Following a £23m investment from NatWest, Hill tells MA: "We are in no rush to open new sites, but doing them properly, making sure we get them in the right locations and with the right teams, is more important than the number of sites we do.”
While many pubs are opening, these figures are still outweighed by the closures. Suburban areas are worse off, with 317 pubs closing in 2016, compared with 231 in rural areas, according to CAMRA.
Pubs staying as pubs
Yet, the industry and even the public, are working harder than ever to further reduce these closures – action that CAMRA chairman Colin Valentine extols, although he adds: “The rate of pub closures is still alarming and unacceptably high.
of the new jobs created in the UK Since the financial crisis in 2008 have been in pubs, bars and restaurants
“Most of these lost pubs will have been precious to the people who used them regularly.”
However, managing director Paul Pavli of Punch’s Mercury division, previously the pubco’s Turnaround department, disputes the closure figures.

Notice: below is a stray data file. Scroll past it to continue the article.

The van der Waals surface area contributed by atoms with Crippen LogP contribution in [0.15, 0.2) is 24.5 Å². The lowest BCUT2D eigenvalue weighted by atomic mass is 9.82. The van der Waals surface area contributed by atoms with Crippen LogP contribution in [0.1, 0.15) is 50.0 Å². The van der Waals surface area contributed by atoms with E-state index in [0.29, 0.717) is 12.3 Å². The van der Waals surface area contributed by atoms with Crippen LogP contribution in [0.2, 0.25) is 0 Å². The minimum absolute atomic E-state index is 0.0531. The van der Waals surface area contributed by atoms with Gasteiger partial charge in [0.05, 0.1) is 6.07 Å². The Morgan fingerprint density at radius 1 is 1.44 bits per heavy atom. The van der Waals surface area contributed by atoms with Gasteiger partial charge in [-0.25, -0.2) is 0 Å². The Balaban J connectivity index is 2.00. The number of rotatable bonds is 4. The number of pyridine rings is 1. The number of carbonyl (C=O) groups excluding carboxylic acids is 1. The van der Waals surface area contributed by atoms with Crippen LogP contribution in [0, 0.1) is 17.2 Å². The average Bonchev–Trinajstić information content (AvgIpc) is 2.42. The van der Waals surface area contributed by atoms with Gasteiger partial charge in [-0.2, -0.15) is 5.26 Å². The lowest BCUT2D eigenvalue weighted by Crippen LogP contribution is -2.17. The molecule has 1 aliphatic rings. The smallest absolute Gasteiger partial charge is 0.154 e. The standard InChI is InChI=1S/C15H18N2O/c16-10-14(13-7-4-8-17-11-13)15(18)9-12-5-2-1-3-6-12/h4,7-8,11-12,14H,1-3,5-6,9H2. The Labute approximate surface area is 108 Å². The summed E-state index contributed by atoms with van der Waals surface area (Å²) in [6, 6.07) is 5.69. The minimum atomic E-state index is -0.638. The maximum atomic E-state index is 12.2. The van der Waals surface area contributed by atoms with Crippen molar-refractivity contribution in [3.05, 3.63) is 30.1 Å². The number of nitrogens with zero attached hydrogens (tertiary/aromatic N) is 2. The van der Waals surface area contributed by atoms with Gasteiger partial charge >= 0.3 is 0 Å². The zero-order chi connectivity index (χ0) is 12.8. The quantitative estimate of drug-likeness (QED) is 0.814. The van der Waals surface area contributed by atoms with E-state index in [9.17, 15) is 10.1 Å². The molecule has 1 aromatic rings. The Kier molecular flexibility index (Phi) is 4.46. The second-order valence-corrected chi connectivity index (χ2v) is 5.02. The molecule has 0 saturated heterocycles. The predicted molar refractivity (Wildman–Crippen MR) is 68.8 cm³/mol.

Pavli says: “The number of pubs closing is reducing, but it is whether you believe the number. For Punch, as a business, very few pubs close never to reopen.
“We do sell pubs. Every year we will sell roughly 100 from the current business and that is the plan for the next three years. From those 100 pubs, most, I would say, we sell as pubs.”
The business also invests significantly in its sites – about £57m a year – he adds. “This means pubs do close all the time, but they are closing for refurbs or because somebody has left.
“When this happens, we have to find an operator who has got the vision we have for that pub and then we invest in it with them and reopen it.”
Property agent Christie & Co’s figures echo Pavli’s thoughts, stating 83% of the pubs sold in 2016 remained as pubs, with just 6% converted into non-licensed premises, such as houses.